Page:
Pallant House Gallery (Chichester, UK): Harold Gilman: Beyond Camden Town
- Harold Gilman 1876–1919
- Oil paint on canvas
- Support: 305 x 406 mm
frame: 475 x 578 x 100 mm
- Purchased 1948
The sitter for Lady on a Sofa was Gilman’s sister Irene Beatrice Gilman (1877–1944). Her daughter Betty Powell (born 1916) recalls that Irene told her the circumstances of the picture being made.1 Irene sat frequently for her brother, often in tiring poses, of which an example must be Tate’s Edwardian Interior (Tate T00096). This time she insisted on a more relaxed position, although lying for long periods on the sofa apparently turned out to be almost as tiring. The oblique angle of the book would make it impossible to read, and either Irene has tired of it or has actually fallen asleep. Gilman was renowned for the slow and careful pace at which he worked. Powell remembers the sofa being part of their household furniture. It was of the type that had two folding arms and, unlike in the picture, her mother would usually lie on it with either one or both arms folded down. The picture was painted in Preston, probably at their parents’ first house after their marriage.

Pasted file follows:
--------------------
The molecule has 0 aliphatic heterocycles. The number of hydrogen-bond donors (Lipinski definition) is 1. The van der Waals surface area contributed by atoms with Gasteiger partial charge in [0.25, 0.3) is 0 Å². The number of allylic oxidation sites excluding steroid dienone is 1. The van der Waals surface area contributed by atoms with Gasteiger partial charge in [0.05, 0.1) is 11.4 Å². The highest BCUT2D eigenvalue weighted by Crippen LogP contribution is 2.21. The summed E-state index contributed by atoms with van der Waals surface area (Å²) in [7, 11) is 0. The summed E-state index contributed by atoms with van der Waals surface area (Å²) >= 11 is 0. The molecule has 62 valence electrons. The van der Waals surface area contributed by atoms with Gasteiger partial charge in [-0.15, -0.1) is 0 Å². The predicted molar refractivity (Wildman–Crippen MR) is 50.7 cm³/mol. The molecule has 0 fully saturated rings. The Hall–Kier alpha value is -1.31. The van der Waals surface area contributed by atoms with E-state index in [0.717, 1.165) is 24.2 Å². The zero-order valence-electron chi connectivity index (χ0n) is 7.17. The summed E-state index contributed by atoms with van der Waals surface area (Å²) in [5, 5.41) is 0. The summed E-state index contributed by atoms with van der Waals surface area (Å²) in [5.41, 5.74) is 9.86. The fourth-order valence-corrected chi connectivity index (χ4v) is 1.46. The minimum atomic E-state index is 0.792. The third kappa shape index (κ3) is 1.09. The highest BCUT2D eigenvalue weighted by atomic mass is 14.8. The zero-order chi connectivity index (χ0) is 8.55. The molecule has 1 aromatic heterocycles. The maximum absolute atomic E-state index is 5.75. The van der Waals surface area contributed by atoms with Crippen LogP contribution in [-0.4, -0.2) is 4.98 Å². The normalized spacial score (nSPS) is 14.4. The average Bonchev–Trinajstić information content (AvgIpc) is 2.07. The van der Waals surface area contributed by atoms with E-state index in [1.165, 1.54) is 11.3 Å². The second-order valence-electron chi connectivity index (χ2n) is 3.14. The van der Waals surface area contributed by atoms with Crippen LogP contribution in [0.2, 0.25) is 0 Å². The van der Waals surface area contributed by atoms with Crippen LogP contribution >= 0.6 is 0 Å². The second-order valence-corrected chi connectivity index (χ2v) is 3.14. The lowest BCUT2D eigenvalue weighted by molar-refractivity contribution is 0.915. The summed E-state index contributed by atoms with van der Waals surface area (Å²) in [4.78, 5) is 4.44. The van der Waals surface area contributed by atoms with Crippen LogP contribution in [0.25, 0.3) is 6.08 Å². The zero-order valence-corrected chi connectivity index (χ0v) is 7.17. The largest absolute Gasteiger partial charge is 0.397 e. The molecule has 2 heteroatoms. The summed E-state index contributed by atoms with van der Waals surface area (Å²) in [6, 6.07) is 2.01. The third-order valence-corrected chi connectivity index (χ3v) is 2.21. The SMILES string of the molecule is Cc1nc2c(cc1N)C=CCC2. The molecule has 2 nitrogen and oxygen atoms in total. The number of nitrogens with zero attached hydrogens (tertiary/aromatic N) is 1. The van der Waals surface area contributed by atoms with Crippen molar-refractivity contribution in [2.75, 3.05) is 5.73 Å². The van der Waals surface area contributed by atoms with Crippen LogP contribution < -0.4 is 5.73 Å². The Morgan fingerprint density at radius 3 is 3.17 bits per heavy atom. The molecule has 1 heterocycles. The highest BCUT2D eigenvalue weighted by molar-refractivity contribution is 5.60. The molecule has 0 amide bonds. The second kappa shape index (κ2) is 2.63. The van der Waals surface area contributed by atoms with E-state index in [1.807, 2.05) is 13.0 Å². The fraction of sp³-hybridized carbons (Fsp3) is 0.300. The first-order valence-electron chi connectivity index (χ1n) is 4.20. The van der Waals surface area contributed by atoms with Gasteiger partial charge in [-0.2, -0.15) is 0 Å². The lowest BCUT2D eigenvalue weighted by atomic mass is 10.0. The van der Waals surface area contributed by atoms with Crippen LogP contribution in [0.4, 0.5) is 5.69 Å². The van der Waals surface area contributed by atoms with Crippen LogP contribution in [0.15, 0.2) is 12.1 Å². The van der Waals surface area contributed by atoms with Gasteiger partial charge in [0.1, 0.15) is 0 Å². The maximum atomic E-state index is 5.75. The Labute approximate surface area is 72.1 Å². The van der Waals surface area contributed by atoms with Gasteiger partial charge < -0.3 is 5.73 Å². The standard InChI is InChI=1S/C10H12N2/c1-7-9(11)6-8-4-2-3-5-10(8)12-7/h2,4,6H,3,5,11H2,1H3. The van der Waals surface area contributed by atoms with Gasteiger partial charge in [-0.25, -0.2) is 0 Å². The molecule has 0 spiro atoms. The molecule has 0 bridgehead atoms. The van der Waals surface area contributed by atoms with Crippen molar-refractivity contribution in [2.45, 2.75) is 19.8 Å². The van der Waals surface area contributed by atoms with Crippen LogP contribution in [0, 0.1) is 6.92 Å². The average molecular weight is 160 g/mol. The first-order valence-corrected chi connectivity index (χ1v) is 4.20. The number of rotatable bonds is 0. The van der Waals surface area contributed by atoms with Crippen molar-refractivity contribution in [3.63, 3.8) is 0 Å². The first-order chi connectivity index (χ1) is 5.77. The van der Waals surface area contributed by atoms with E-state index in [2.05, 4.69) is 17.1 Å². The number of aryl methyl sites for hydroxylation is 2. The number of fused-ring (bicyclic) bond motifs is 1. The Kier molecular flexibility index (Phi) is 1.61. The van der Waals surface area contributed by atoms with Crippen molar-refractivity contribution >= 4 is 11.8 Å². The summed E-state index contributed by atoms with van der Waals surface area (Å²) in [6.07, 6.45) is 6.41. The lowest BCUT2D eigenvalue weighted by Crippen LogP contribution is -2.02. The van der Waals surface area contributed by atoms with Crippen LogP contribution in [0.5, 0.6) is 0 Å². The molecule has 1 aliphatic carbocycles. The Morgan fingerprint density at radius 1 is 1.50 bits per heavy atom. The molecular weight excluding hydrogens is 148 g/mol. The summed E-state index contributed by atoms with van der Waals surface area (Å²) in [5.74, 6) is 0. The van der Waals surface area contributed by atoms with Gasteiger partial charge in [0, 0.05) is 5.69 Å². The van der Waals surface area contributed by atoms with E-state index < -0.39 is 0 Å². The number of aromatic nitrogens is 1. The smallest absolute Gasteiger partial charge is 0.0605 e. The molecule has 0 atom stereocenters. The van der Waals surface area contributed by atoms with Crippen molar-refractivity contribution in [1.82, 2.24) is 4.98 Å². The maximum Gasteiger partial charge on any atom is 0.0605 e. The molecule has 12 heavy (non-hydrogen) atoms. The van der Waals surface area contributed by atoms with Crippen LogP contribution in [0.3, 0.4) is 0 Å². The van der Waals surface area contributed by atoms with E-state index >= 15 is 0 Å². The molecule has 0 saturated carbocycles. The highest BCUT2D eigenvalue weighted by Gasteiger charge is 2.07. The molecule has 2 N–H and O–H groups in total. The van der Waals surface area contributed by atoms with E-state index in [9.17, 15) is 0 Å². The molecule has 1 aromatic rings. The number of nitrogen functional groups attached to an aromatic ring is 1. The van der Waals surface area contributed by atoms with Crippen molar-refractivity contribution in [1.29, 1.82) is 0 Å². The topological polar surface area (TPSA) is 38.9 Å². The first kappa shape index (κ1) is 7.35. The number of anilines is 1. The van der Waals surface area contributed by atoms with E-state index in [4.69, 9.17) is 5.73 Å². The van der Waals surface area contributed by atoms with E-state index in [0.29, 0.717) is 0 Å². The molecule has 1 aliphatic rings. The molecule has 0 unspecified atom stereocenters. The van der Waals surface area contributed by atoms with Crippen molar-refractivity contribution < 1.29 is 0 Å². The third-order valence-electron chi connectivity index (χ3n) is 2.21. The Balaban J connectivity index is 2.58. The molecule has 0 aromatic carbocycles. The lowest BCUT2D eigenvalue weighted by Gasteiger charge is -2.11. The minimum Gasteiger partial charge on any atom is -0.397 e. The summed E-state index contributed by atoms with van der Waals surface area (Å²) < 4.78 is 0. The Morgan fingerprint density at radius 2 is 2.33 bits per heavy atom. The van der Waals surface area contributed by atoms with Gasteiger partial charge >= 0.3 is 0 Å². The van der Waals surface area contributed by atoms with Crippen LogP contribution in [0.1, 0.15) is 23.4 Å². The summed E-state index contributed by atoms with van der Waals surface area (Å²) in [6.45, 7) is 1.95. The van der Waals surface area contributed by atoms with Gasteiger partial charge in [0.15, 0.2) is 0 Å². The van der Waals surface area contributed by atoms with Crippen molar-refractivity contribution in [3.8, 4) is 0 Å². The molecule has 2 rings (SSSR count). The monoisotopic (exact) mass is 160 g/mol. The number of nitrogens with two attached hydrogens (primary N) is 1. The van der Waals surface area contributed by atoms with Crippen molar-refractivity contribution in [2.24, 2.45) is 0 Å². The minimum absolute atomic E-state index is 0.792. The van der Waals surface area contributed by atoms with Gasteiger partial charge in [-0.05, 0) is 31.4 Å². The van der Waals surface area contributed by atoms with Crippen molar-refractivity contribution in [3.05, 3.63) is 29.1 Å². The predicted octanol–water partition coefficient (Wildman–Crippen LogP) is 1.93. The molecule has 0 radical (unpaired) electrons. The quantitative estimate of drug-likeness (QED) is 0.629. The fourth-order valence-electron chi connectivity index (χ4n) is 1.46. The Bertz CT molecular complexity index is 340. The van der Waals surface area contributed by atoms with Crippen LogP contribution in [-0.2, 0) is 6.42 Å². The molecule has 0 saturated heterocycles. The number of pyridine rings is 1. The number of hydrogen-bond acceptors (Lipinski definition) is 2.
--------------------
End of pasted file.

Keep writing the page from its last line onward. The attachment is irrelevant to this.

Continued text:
Gilman painted scenes of the domestic life that surrounded him throughout his short painting career. Even the pictures of his landlady Mrs Mounter (Tate N05317), painted in his rooms at Maple Street after his separation from his first wife Grace, might be seen in this way. In one sense the artist was following the naturalist creed of painting what was about him, and it is tempting to regard pictures such as Lady on a Sofa as glimpses of everyday life. But there is nevertheless a staged quality to these works. In part, Gilman was responding to a resurgence of interest in seventeenth-century Dutch paintings of contemplative figures in interiors, a taste also to be found amongst contemporaries such as William Orpen, William Rothenstein, Ambrose McEvoy and Philip Wilson Steer (fig.1) (see Tate T00096 and T13024).2 The reading girl was also a staple subject of Victorian art from the 1860s onwards, and a nuance of the popular ‘dolce far niente’ pictures of women lost in reverie, listlessness or languor. But reading also signified access to the freedoms of learning, entertainment and the imagination. A private activity, located in the domestic sphere, reading was often characterised as a specifically solitary and female pursuit.
- leisure and pastimes(7,743)